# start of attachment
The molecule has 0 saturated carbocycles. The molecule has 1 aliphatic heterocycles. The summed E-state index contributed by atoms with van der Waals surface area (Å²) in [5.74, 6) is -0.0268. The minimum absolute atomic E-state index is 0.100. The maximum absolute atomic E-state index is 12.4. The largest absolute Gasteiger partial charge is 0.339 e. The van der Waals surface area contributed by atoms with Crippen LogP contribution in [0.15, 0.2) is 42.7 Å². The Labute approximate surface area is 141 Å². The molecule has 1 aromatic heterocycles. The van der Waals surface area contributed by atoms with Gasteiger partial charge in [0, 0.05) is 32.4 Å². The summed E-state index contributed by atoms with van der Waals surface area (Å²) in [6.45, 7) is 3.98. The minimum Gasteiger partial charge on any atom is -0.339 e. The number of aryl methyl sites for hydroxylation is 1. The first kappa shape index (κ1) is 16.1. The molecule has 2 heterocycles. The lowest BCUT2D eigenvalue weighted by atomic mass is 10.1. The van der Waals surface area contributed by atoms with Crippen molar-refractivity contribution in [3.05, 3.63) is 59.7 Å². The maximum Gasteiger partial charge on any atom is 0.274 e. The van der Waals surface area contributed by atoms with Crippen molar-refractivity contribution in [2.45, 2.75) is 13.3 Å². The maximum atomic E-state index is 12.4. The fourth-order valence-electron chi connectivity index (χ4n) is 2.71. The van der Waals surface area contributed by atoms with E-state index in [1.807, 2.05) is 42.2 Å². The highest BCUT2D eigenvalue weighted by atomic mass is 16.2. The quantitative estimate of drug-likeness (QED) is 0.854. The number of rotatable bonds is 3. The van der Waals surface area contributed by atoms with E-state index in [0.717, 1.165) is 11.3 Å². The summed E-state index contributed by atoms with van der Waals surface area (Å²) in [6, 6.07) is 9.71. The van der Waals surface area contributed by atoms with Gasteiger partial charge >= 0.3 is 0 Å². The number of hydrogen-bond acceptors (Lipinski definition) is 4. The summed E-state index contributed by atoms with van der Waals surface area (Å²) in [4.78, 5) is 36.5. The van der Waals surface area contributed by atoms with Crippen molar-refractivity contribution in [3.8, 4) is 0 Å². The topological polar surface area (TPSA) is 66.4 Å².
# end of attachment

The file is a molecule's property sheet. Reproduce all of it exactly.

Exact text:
The molecule has 0 saturated carbocycles. The molecule has 1 aliphatic heterocycles. The summed E-state index contributed by atoms with van der Waals surface area (Å²) in [5.74, 6) is -0.0268. The minimum absolute atomic E-state index is 0.100. The maximum absolute atomic E-state index is 12.4. The largest absolute Gasteiger partial charge is 0.339 e. The van der Waals surface area contributed by atoms with Crippen LogP contribution in [0.15, 0.2) is 42.7 Å². The Labute approximate surface area is 141 Å². The molecule has 1 aromatic heterocycles. The van der Waals surface area contributed by atoms with Gasteiger partial charge in [0, 0.05) is 32.4 Å². The summed E-state index contributed by atoms with van der Waals surface area (Å²) in [6.45, 7) is 3.98. The minimum Gasteiger partial charge on any atom is -0.339 e. The number of aryl methyl sites for hydroxylation is 1. The first kappa shape index (κ1) is 16.1. The molecule has 2 heterocycles. The lowest BCUT2D eigenvalue weighted by atomic mass is 10.1. The van der Waals surface area contributed by atoms with Crippen molar-refractivity contribution in [3.05, 3.63) is 59.7 Å². The maximum Gasteiger partial charge on any atom is 0.274 e. The van der Waals surface area contributed by atoms with Crippen molar-refractivity contribution in [2.45, 2.75) is 13.3 Å². The maximum atomic E-state index is 12.4. The fourth-order valence-electron chi connectivity index (χ4n) is 2.71. The van der Waals surface area contributed by atoms with E-state index in [1.807, 2.05) is 42.2 Å². The highest BCUT2D eigenvalue weighted by atomic mass is 16.2. The quantitative estimate of drug-likeness (QED) is 0.854. The number of rotatable bonds is 3. The van der Waals surface area contributed by atoms with E-state index in [0.717, 1.165) is 11.3 Å². The summed E-state index contributed by atoms with van der Waals surface area (Å²) in [6, 6.07) is 9.71. The van der Waals surface area contributed by atoms with Gasteiger partial charge >= 0.3 is 0 Å². The number of hydrogen-bond acceptors (Lipinski definition) is 4. The summed E-state index contributed by atoms with van der Waals surface area (Å²) in [4.78, 5) is 36.5. The van der Waals surface area contributed by atoms with Crippen molar-refractivity contribution in [3.8, 4) is 0 Å². The topological polar surface area (TPSA) is 66.4 Å².